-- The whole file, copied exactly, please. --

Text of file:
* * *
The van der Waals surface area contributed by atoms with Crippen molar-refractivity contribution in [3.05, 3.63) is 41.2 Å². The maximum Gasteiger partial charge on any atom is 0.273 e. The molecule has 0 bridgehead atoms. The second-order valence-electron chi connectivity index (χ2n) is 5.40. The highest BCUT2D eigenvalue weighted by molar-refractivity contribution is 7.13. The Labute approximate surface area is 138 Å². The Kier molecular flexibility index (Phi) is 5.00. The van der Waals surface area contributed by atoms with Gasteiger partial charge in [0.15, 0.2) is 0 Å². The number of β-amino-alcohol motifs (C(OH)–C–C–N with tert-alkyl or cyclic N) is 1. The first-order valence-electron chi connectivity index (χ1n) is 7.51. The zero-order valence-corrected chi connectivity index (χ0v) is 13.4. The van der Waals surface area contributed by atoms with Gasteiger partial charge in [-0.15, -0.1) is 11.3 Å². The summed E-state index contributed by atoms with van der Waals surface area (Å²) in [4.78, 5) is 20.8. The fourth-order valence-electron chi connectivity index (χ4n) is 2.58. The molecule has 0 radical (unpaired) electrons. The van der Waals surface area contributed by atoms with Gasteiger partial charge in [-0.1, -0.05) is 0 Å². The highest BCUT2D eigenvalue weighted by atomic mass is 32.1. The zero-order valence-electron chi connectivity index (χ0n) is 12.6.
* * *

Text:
The van der Waals surface area contributed by atoms with Crippen molar-refractivity contribution in [3.05, 3.63) is 41.2 Å². The maximum Gasteiger partial charge on any atom is 0.273 e. The molecule has 0 bridgehead atoms. The second-order valence-electron chi connectivity index (χ2n) is 5.40. The highest BCUT2D eigenvalue weighted by molar-refractivity contribution is 7.13. The Labute approximate surface area is 138 Å². The Kier molecular flexibility index (Phi) is 5.00. The van der Waals surface area contributed by atoms with Gasteiger partial charge in [0.15, 0.2) is 0 Å². The number of β-amino-alcohol motifs (C(OH)–C–C–N with tert-alkyl or cyclic N) is 1. The first-order valence-electron chi connectivity index (χ1n) is 7.51. The zero-order valence-corrected chi connectivity index (χ0v) is 13.4. The van der Waals surface area contributed by atoms with Gasteiger partial charge in [-0.15, -0.1) is 11.3 Å². The summed E-state index contributed by atoms with van der Waals surface area (Å²) in [4.78, 5) is 20.8. The fourth-order valence-electron chi connectivity index (χ4n) is 2.58. The molecule has 0 radical (unpaired) electrons. The van der Waals surface area contributed by atoms with Gasteiger partial charge in [-0.1, -0.05) is 0 Å². The highest BCUT2D eigenvalue weighted by atomic mass is 32.1. The zero-order valence-electron chi connectivity index (χ0n) is 12.6.